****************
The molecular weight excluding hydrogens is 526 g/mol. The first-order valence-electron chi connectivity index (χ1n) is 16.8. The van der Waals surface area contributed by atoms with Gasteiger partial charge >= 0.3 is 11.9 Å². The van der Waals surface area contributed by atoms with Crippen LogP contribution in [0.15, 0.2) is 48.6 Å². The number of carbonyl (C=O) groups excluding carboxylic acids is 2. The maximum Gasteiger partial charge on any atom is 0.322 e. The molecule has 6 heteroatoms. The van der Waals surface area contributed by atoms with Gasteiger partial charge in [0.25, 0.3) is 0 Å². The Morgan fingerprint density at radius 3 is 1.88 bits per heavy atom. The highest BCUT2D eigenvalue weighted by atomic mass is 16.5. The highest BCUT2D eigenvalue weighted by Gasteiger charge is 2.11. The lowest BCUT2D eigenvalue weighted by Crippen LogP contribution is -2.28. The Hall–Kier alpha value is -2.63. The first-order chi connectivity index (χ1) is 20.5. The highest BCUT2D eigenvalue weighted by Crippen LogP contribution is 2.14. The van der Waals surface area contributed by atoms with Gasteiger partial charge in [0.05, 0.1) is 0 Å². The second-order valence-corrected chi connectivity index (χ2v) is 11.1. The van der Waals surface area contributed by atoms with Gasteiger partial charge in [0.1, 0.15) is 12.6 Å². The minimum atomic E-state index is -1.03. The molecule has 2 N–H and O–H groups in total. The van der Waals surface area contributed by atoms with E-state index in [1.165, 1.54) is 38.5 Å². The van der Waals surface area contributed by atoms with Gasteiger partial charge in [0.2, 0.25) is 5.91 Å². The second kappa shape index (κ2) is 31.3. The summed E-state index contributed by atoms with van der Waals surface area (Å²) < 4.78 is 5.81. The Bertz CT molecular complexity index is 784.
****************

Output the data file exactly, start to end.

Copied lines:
The molecular weight excluding hydrogens is 526 g/mol. The first-order valence-electron chi connectivity index (χ1n) is 16.8. The van der Waals surface area contributed by atoms with Gasteiger partial charge >= 0.3 is 11.9 Å². The van der Waals surface area contributed by atoms with Crippen LogP contribution in [0.15, 0.2) is 48.6 Å². The number of carbonyl (C=O) groups excluding carboxylic acids is 2. The maximum Gasteiger partial charge on any atom is 0.322 e. The molecule has 6 heteroatoms. The van der Waals surface area contributed by atoms with Gasteiger partial charge in [0.25, 0.3) is 0 Å². The Morgan fingerprint density at radius 3 is 1.88 bits per heavy atom. The highest BCUT2D eigenvalue weighted by atomic mass is 16.5. The highest BCUT2D eigenvalue weighted by Gasteiger charge is 2.11. The lowest BCUT2D eigenvalue weighted by Crippen LogP contribution is -2.28. The Hall–Kier alpha value is -2.63. The first-order chi connectivity index (χ1) is 20.5. The highest BCUT2D eigenvalue weighted by Crippen LogP contribution is 2.14. The van der Waals surface area contributed by atoms with Gasteiger partial charge in [0.05, 0.1) is 0 Å². The second-order valence-corrected chi connectivity index (χ2v) is 11.1. The van der Waals surface area contributed by atoms with Gasteiger partial charge in [0.1, 0.15) is 12.6 Å². The minimum atomic E-state index is -1.03. The molecule has 2 N–H and O–H groups in total. The van der Waals surface area contributed by atoms with E-state index in [1.165, 1.54) is 38.5 Å². The van der Waals surface area contributed by atoms with Gasteiger partial charge in [0.2, 0.25) is 5.91 Å². The second kappa shape index (κ2) is 31.3. The summed E-state index contributed by atoms with van der Waals surface area (Å²) < 4.78 is 5.81. The Bertz CT molecular complexity index is 784.